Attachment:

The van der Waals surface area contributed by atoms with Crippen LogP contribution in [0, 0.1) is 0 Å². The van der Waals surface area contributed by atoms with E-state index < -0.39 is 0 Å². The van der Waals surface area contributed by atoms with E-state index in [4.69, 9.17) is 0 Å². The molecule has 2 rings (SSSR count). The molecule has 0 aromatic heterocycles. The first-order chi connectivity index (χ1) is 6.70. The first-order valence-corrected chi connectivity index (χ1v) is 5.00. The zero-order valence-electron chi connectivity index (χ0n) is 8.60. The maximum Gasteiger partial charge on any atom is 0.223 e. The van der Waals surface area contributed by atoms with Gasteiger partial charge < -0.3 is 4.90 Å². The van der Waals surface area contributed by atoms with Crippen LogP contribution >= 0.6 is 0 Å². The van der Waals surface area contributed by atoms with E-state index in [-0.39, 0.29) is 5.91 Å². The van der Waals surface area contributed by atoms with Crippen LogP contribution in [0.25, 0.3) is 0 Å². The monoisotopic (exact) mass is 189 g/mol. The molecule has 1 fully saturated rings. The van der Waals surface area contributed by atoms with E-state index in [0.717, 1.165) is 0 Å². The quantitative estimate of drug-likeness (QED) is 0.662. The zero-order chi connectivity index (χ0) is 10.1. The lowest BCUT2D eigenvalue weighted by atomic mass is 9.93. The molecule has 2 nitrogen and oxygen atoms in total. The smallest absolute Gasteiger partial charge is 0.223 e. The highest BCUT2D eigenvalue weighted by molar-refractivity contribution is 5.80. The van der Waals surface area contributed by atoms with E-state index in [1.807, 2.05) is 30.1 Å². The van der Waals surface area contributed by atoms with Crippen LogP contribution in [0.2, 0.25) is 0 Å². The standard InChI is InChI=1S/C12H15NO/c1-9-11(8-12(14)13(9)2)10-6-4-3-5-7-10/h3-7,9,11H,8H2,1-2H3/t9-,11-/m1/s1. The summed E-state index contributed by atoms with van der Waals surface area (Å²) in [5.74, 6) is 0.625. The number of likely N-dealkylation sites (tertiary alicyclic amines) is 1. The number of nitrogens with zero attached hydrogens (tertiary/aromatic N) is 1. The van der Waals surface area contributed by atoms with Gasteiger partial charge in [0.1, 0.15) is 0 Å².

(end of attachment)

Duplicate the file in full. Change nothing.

The van der Waals surface area contributed by atoms with Crippen LogP contribution in [0, 0.1) is 0 Å². The van der Waals surface area contributed by atoms with E-state index < -0.39 is 0 Å². The van der Waals surface area contributed by atoms with E-state index in [4.69, 9.17) is 0 Å². The molecule has 2 rings (SSSR count). The molecule has 0 aromatic heterocycles. The first-order chi connectivity index (χ1) is 6.70. The first-order valence-corrected chi connectivity index (χ1v) is 5.00. The zero-order valence-electron chi connectivity index (χ0n) is 8.60. The maximum Gasteiger partial charge on any atom is 0.223 e. The van der Waals surface area contributed by atoms with Gasteiger partial charge < -0.3 is 4.90 Å². The van der Waals surface area contributed by atoms with Crippen LogP contribution >= 0.6 is 0 Å². The van der Waals surface area contributed by atoms with E-state index in [-0.39, 0.29) is 5.91 Å². The van der Waals surface area contributed by atoms with Crippen LogP contribution in [0.25, 0.3) is 0 Å². The monoisotopic (exact) mass is 189 g/mol. The molecule has 1 fully saturated rings. The van der Waals surface area contributed by atoms with E-state index in [0.717, 1.165) is 0 Å². The quantitative estimate of drug-likeness (QED) is 0.662. The zero-order chi connectivity index (χ0) is 10.1. The lowest BCUT2D eigenvalue weighted by atomic mass is 9.93. The molecule has 2 nitrogen and oxygen atoms in total. The smallest absolute Gasteiger partial charge is 0.223 e. The highest BCUT2D eigenvalue weighted by molar-refractivity contribution is 5.80. The van der Waals surface area contributed by atoms with E-state index in [1.807, 2.05) is 30.1 Å². The van der Waals surface area contributed by atoms with Crippen LogP contribution in [0.2, 0.25) is 0 Å². The standard InChI is InChI=1S/C12H15NO/c1-9-11(8-12(14)13(9)2)10-6-4-3-5-7-10/h3-7,9,11H,8H2,1-2H3/t9-,11-/m1/s1. The summed E-state index contributed by atoms with van der Waals surface area (Å²) in [5.74, 6) is 0.625. The number of likely N-dealkylation sites (tertiary alicyclic amines) is 1. The number of nitrogens with zero attached hydrogens (tertiary/aromatic N) is 1. The van der Waals surface area contributed by atoms with Gasteiger partial charge in [0.1, 0.15) is 0 Å².